Tim Ferriss: I do the same thing.

Ramit Sethi: Yeah. And then also … So this is what my wife and I have been talking about recently is, “Let’s come up with some rules for our relationship too.” These are guidelines. We can change them, but we were planning a vacation. We’re going to stay with a friend for their birthday in Mexico City and we’re looking at flights and I find that we’re deciding which flight, should it be economy, should it be business, what hotel, this or that. And I said, “Hey, let’s get into it. Let’s kind of figure out where we like to travel together in what style, but over the course of the next few months, let’s kind of come up with some basic rules.”

For example, if you’re traveling over five hours … for example, if you’re traveling over five hours, business class, or if we’re staying just the two of us, we don’t need a fancy hotel. Whatever the case, make a basic guideline so that we don’t have to think about it all the time. And even down to like who’s taken out the trash, let’s just kind of articulate that and be explicit so that it’s all on the table and that way it clears up any misconceptions. So I love this general playbook for life, especially —

Tim Ferriss: So wait, what’s this … what was your conclusion on the trash?

Ramit Sethi: Oh, dude, I take the trash out.

Tim Ferriss: Okay.

Ramit Sethi: And it just got revealed, because I would notice the trash filling up and then she would take it out once in a while, but really she would say, “Would you mind taking the trash out?” And it just became very clear in any relationship, there are certain things that one person does or doesn’t like to do, and like the same thing’s true for cooking, ironing clothes: Cass cooks, I iron.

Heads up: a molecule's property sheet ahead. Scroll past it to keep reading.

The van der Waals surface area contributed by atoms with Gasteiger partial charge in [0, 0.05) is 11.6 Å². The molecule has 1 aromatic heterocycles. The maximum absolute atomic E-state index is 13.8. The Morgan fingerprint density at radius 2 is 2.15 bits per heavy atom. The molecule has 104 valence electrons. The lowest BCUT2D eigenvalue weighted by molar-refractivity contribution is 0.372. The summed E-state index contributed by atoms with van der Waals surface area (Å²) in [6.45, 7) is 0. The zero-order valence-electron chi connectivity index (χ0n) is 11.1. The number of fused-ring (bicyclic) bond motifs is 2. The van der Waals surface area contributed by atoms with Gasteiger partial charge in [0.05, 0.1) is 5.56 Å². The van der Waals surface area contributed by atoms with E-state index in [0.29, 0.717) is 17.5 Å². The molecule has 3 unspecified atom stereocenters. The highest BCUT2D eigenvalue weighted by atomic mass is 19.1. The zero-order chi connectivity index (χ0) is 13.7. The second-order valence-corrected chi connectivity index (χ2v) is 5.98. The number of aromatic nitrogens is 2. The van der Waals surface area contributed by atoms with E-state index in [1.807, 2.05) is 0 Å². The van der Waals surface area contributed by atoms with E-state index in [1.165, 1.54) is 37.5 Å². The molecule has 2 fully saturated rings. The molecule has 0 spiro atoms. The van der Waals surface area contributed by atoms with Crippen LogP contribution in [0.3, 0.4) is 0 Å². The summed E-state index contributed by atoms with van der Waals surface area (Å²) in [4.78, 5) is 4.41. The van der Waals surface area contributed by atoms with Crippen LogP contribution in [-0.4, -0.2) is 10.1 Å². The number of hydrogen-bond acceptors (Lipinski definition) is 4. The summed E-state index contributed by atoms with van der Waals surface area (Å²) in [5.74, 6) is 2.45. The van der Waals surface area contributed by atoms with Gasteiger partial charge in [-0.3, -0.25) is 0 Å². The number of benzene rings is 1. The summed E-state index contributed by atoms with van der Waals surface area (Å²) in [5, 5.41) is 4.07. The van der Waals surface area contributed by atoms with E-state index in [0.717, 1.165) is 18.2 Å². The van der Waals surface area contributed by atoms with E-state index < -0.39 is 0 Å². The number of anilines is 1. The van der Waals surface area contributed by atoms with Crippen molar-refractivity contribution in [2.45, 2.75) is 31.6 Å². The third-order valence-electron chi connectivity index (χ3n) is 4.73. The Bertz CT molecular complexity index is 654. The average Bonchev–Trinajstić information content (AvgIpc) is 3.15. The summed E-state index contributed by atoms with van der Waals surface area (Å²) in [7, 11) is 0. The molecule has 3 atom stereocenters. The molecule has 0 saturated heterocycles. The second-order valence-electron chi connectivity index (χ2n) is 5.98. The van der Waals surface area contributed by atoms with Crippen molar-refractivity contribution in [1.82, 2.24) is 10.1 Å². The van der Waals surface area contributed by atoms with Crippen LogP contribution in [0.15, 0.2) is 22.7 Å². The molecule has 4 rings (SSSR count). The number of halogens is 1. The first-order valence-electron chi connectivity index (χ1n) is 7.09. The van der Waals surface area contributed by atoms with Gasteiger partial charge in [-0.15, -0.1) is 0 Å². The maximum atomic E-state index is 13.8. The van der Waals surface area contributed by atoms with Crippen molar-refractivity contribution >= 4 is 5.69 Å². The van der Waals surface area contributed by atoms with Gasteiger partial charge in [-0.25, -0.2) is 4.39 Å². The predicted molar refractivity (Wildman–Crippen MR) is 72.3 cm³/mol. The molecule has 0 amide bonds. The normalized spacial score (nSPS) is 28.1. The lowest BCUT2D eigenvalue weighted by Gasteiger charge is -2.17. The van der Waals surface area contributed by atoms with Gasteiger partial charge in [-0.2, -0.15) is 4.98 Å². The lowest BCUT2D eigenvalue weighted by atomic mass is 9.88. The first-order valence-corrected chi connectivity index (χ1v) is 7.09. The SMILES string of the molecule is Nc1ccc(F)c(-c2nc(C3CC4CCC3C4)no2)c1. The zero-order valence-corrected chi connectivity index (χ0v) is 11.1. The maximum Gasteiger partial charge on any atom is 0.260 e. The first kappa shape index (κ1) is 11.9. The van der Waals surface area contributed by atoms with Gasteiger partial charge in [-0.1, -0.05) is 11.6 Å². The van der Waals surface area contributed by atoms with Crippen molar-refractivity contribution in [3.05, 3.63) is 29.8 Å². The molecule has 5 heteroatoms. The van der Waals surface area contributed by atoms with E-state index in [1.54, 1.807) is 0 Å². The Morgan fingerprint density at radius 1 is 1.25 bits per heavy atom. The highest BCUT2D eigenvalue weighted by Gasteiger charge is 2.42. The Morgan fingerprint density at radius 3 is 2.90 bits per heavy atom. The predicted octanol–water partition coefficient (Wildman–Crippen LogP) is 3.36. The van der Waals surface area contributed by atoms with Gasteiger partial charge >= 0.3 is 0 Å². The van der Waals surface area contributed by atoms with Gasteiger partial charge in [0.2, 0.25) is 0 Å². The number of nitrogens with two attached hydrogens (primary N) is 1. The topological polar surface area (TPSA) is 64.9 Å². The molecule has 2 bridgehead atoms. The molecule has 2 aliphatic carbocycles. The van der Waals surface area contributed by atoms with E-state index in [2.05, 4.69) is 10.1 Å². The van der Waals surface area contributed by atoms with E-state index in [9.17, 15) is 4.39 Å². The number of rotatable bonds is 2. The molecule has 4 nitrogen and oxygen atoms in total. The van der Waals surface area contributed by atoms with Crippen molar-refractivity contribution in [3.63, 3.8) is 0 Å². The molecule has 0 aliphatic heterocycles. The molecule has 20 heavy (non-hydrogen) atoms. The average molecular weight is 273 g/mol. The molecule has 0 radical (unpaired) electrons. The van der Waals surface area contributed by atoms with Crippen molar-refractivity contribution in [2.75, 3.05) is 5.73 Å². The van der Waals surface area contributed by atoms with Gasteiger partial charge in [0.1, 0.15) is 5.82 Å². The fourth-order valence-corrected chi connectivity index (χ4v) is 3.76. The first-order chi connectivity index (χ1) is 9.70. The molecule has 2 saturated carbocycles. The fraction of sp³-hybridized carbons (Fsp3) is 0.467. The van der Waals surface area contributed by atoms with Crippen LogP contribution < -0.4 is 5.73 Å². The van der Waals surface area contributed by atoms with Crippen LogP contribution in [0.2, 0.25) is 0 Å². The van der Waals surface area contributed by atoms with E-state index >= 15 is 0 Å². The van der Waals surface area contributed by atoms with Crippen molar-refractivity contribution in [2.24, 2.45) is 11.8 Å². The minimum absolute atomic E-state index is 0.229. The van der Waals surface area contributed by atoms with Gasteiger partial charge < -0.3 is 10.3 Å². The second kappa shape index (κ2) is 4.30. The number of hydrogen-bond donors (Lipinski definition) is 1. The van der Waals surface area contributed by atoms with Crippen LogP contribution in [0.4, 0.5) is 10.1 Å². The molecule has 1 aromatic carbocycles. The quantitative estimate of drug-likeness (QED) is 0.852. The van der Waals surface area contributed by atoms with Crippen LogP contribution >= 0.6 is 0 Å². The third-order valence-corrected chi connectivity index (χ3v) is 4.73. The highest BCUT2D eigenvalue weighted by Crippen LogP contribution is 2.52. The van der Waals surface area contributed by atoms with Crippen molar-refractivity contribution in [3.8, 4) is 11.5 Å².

Tim Ferriss: Quick note on that. One thing that I’ve found really helpful is whether it’s with friends or your significant other, but especially significant other, is agreeing in advance from a scale of one to 10, 10 being absolutely heartfelt must have or must not have. You can’t use a lot of 10s. So you only really get a couple of 10s in your pocket, so don’t spend them on nonsense, but asking someone zero to … one to 10, how much do you like doing this, or one to 10, how much do you hate doing this? And it’s like, all right, if to you it’s like you don’t love taking out the garbage, but if it’s like, “Eh, I’m a five out of 10, six out of 10, who cares?” It doesn’t really matter. And she’s like, “I grew up in such a way, I hate taking out the garbage,” like, “Okay, fine, I’ll take out the garbage.”

Ramit Sethi: Wait, so what’s your 10?

Tim Ferriss: On liking or not liking?

Ramit Sethi: Ah, let’s go both.

Tim Ferriss: So I, for instance, very fond of cooking, very unfond of cleanup.

Ramit Sethi: Love it, classic.

Tim Ferriss: Yeah.

Ramit Sethi: And what about something you hate?

Tim Ferriss: Well something I hate would be the cleanup.

Ramit Sethi: Okay.

Tim Ferriss: Other things I hate would be, for instance, I am much happier to pay for things if I can avoid decisions. So if my partner’s willing to handle logistics … We went to Burning Man, it was her first time and I knew what I was signing up for. And I told her, I was like, “I will go, but only if you handle the logistics. I will pay for everything, but in terms of getting costumes and getting everything there and the bikes and the lights and the … You need to be the COO of this operation and I’m happy to be the controller who approves the checks.”